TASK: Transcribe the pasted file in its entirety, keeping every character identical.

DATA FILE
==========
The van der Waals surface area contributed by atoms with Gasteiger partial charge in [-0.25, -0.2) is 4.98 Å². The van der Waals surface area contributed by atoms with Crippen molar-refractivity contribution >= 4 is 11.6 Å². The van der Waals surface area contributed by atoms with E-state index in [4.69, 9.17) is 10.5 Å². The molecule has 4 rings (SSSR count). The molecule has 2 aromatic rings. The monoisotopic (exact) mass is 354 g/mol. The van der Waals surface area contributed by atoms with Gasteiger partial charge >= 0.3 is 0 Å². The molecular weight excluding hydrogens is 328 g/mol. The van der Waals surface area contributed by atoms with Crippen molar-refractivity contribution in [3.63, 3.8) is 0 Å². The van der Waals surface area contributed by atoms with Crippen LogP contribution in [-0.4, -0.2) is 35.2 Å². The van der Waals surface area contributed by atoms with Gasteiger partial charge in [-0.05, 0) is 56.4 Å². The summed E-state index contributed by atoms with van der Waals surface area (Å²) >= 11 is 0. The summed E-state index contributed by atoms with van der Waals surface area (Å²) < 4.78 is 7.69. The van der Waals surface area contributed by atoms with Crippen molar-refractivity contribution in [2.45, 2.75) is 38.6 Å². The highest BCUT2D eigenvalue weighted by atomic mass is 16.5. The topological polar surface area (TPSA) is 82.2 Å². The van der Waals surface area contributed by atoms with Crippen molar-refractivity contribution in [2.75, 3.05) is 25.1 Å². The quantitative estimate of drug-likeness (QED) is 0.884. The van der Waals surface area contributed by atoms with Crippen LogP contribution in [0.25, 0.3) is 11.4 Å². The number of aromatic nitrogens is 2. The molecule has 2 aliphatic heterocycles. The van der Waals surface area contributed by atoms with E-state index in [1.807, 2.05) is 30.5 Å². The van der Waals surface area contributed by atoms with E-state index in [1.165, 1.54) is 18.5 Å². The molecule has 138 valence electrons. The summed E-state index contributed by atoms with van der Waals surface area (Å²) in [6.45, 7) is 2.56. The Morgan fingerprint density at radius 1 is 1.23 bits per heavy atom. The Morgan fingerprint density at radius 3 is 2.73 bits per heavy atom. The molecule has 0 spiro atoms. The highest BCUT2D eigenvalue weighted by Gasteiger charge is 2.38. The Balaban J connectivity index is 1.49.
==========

The van der Waals surface area contributed by atoms with Gasteiger partial charge in [-0.25, -0.2) is 4.98 Å². The van der Waals surface area contributed by atoms with Crippen molar-refractivity contribution >= 4 is 11.6 Å². The van der Waals surface area contributed by atoms with E-state index in [4.69, 9.17) is 10.5 Å². The molecule has 4 rings (SSSR count). The molecule has 2 aromatic rings. The monoisotopic (exact) mass is 354 g/mol. The van der Waals surface area contributed by atoms with Gasteiger partial charge >= 0.3 is 0 Å². The molecular weight excluding hydrogens is 328 g/mol. The van der Waals surface area contributed by atoms with Crippen molar-refractivity contribution in [3.63, 3.8) is 0 Å². The van der Waals surface area contributed by atoms with Crippen LogP contribution in [-0.4, -0.2) is 35.2 Å². The van der Waals surface area contributed by atoms with Gasteiger partial charge in [-0.05, 0) is 56.4 Å². The summed E-state index contributed by atoms with van der Waals surface area (Å²) >= 11 is 0. The summed E-state index contributed by atoms with van der Waals surface area (Å²) < 4.78 is 7.69. The van der Waals surface area contributed by atoms with Crippen molar-refractivity contribution in [2.45, 2.75) is 38.6 Å². The highest BCUT2D eigenvalue weighted by atomic mass is 16.5. The topological polar surface area (TPSA) is 82.2 Å². The van der Waals surface area contributed by atoms with Crippen molar-refractivity contribution in [2.75, 3.05) is 25.1 Å². The quantitative estimate of drug-likeness (QED) is 0.884. The van der Waals surface area contributed by atoms with Crippen LogP contribution in [0.25, 0.3) is 11.4 Å². The number of aromatic nitrogens is 2. The molecule has 2 aliphatic heterocycles. The van der Waals surface area contributed by atoms with E-state index in [1.807, 2.05) is 30.5 Å². The van der Waals surface area contributed by atoms with E-state index in [1.165, 1.54) is 18.5 Å². The molecule has 138 valence electrons. The summed E-state index contributed by atoms with van der Waals surface area (Å²) in [6.45, 7) is 2.56. The Morgan fingerprint density at radius 1 is 1.23 bits per heavy atom. The Morgan fingerprint density at radius 3 is 2.73 bits per heavy atom. The molecule has 0 spiro atoms. The highest BCUT2D eigenvalue weighted by Gasteiger charge is 2.38. The Balaban J connectivity index is 1.49.